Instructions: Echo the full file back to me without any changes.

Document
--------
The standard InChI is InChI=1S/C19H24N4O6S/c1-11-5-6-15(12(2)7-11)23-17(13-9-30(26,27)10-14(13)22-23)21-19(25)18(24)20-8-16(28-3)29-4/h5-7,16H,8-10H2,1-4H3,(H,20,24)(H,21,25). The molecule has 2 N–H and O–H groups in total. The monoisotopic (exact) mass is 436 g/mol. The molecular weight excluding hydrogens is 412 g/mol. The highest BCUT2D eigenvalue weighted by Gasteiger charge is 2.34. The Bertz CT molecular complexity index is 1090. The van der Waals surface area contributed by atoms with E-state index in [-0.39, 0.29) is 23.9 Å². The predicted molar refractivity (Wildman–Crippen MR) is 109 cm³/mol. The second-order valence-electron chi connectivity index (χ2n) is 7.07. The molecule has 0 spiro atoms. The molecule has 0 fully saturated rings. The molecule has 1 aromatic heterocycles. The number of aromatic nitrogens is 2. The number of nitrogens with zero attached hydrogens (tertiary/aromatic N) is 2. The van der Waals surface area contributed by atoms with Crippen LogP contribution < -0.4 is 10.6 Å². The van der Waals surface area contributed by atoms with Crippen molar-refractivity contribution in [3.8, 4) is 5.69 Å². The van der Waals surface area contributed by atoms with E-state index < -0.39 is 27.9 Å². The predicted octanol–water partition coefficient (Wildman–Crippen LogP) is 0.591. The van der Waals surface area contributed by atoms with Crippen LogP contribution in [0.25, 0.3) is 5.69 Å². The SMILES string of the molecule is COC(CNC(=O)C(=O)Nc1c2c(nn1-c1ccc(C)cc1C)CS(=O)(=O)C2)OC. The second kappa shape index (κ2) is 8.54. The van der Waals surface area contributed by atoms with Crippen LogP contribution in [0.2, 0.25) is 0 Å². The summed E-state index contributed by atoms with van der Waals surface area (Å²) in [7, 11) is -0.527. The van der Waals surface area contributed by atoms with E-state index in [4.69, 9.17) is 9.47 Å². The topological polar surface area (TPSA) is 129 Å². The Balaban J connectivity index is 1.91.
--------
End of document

The standard InChI is InChI=1S/C19H24N4O6S/c1-11-5-6-15(12(2)7-11)23-17(13-9-30(26,27)10-14(13)22-23)21-19(25)18(24)20-8-16(28-3)29-4/h5-7,16H,8-10H2,1-4H3,(H,20,24)(H,21,25). The molecule has 2 N–H and O–H groups in total. The monoisotopic (exact) mass is 436 g/mol. The molecular weight excluding hydrogens is 412 g/mol. The highest BCUT2D eigenvalue weighted by Gasteiger charge is 2.34. The Bertz CT molecular complexity index is 1090. The van der Waals surface area contributed by atoms with E-state index in [-0.39, 0.29) is 23.9 Å². The predicted molar refractivity (Wildman–Crippen MR) is 109 cm³/mol. The second-order valence-electron chi connectivity index (χ2n) is 7.07. The molecule has 0 spiro atoms. The molecule has 0 fully saturated rings. The molecule has 1 aromatic heterocycles. The number of aromatic nitrogens is 2. The number of nitrogens with zero attached hydrogens (tertiary/aromatic N) is 2. The van der Waals surface area contributed by atoms with Crippen LogP contribution < -0.4 is 10.6 Å². The van der Waals surface area contributed by atoms with Crippen molar-refractivity contribution in [3.8, 4) is 5.69 Å². The van der Waals surface area contributed by atoms with E-state index < -0.39 is 27.9 Å². The predicted octanol–water partition coefficient (Wildman–Crippen LogP) is 0.591. The van der Waals surface area contributed by atoms with Crippen LogP contribution in [0.25, 0.3) is 5.69 Å². The SMILES string of the molecule is COC(CNC(=O)C(=O)Nc1c2c(nn1-c1ccc(C)cc1C)CS(=O)(=O)C2)OC. The second kappa shape index (κ2) is 8.54. The van der Waals surface area contributed by atoms with Crippen LogP contribution in [0.2, 0.25) is 0 Å². The summed E-state index contributed by atoms with van der Waals surface area (Å²) in [7, 11) is -0.527. The van der Waals surface area contributed by atoms with E-state index in [4.69, 9.17) is 9.47 Å². The topological polar surface area (TPSA) is 129 Å². The Balaban J connectivity index is 1.91.